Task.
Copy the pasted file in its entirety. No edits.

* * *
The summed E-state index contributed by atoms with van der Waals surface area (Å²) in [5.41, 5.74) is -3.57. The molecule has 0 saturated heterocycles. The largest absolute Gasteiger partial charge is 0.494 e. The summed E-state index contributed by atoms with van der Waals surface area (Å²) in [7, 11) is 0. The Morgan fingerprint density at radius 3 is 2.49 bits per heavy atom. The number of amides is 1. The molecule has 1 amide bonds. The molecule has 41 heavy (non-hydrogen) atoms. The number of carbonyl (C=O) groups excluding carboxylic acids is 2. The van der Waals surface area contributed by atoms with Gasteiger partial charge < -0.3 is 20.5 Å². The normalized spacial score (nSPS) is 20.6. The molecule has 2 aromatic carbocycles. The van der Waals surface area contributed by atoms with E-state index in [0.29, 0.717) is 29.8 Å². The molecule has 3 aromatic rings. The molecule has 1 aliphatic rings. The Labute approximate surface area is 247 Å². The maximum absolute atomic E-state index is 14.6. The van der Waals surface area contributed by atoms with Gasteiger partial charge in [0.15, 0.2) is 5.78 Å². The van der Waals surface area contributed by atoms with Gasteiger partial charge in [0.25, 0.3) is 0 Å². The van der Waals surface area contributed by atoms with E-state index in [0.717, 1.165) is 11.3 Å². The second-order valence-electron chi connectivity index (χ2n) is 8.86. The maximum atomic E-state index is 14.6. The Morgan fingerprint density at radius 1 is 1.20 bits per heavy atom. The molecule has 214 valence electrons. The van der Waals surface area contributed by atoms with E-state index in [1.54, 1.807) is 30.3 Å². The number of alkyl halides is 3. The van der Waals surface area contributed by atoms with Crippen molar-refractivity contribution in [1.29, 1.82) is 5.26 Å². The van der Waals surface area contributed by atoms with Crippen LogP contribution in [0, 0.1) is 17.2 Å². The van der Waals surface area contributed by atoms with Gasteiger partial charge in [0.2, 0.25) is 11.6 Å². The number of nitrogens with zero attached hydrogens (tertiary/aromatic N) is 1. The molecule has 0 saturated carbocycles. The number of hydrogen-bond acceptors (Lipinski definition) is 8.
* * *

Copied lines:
The summed E-state index contributed by atoms with van der Waals surface area (Å²) in [5.41, 5.74) is -3.57. The molecule has 0 saturated heterocycles. The largest absolute Gasteiger partial charge is 0.494 e. The summed E-state index contributed by atoms with van der Waals surface area (Å²) in [7, 11) is 0. The Morgan fingerprint density at radius 3 is 2.49 bits per heavy atom. The number of amides is 1. The molecule has 1 amide bonds. The molecule has 41 heavy (non-hydrogen) atoms. The number of carbonyl (C=O) groups excluding carboxylic acids is 2. The van der Waals surface area contributed by atoms with Gasteiger partial charge < -0.3 is 20.5 Å². The normalized spacial score (nSPS) is 20.6. The molecule has 2 aromatic carbocycles. The van der Waals surface area contributed by atoms with E-state index in [0.29, 0.717) is 29.8 Å². The molecule has 3 aromatic rings. The molecule has 1 aliphatic rings. The Labute approximate surface area is 247 Å². The maximum absolute atomic E-state index is 14.6. The van der Waals surface area contributed by atoms with Gasteiger partial charge in [0.15, 0.2) is 5.78 Å². The van der Waals surface area contributed by atoms with Gasteiger partial charge in [0.25, 0.3) is 0 Å². The van der Waals surface area contributed by atoms with E-state index in [0.717, 1.165) is 11.3 Å². The second-order valence-electron chi connectivity index (χ2n) is 8.86. The maximum atomic E-state index is 14.6. The Morgan fingerprint density at radius 1 is 1.20 bits per heavy atom. The molecule has 214 valence electrons. The van der Waals surface area contributed by atoms with E-state index in [1.54, 1.807) is 30.3 Å². The number of alkyl halides is 3. The van der Waals surface area contributed by atoms with Crippen molar-refractivity contribution in [1.29, 1.82) is 5.26 Å². The van der Waals surface area contributed by atoms with Crippen LogP contribution in [0, 0.1) is 17.2 Å². The van der Waals surface area contributed by atoms with Gasteiger partial charge in [0.2, 0.25) is 11.6 Å². The number of nitrogens with zero attached hydrogens (tertiary/aromatic N) is 1. The molecule has 0 saturated carbocycles. The number of hydrogen-bond acceptors (Lipinski definition) is 8.